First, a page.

Dunkirk- not a triumph?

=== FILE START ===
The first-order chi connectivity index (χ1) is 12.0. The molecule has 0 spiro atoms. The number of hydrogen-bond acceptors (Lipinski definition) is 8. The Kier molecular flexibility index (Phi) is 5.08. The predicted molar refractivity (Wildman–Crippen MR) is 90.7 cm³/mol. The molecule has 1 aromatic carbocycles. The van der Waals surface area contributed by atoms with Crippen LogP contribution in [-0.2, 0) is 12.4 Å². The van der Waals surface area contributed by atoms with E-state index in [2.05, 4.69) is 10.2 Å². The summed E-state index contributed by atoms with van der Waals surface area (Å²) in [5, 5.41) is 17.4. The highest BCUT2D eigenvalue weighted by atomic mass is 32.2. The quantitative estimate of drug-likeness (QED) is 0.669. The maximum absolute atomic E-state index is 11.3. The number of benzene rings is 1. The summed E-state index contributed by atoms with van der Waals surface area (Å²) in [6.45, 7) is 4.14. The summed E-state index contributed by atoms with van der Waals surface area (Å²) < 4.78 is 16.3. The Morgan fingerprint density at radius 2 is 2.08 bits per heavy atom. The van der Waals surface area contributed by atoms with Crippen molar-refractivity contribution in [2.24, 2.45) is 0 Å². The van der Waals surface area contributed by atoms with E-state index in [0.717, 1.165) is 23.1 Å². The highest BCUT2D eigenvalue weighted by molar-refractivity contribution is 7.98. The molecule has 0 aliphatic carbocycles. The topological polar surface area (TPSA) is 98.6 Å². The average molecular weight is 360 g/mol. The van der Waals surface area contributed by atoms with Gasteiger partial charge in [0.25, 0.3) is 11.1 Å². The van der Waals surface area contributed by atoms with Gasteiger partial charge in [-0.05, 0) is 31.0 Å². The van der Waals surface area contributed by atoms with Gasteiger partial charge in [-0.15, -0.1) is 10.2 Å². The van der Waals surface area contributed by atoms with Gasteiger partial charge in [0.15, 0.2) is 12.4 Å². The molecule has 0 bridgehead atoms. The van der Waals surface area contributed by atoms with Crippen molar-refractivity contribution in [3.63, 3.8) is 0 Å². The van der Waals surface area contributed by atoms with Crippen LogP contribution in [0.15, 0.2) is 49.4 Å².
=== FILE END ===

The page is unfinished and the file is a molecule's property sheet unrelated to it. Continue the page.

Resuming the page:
Many people also believed that Dunkirk was a disaster; it was a disaster in a number of ways. Firstly, there were many casualties in the battle. 68,000 of the British Expeditionary Force perished during the barrage, along with about a quarter of the remaining French military. Along with the loss of vital live came the massive losses of equipment. Overall, nearly 40,000 pieces of equipment were surrendered to the enemy, including 17,000 machine guns, 12,000 field guns, 2,800 anti-aircraft guns and 475 tanks. This was one of the worst losses of equipment ever sustained by the British military. In this part of my essay I am going to prove how the next four sources challenge the interpretation of Dunkirk being a triumph. Firstly, to help the statement that Dunkirk was not a triumph is source B10 as it argues the fact that it was not organised there was a lot of waiting around and the horrific state of the soldiers, “while among the crowds on the beaches were shell-shocked, dazed soldiers wandering about trying to find some shelter from the bombing.” The source was created by John Harris, a historian. This source is taken from a book about the great military battles. The purpose of this source is to sell and he wants other people to understand his point of view. This source is very reliable because it is written by a historian, therefore he will be very knowledgeable about the research and he will know what he is talking about, but the source was written in a poetic and dramatic way, so John Harris may be emphasizing the content of this source. The usefulness of this source is very good as it gives us a slight understanding of what state the soldiers were in, and what type of things they would experience whilst on the beaches of Dunkirk, “some of the men were even bomb-happy and on the edge of hysteria.” Meaning that soldiers were so tired that they were laughing; mentally falling apart and that there was no getting away from the bombs, they...
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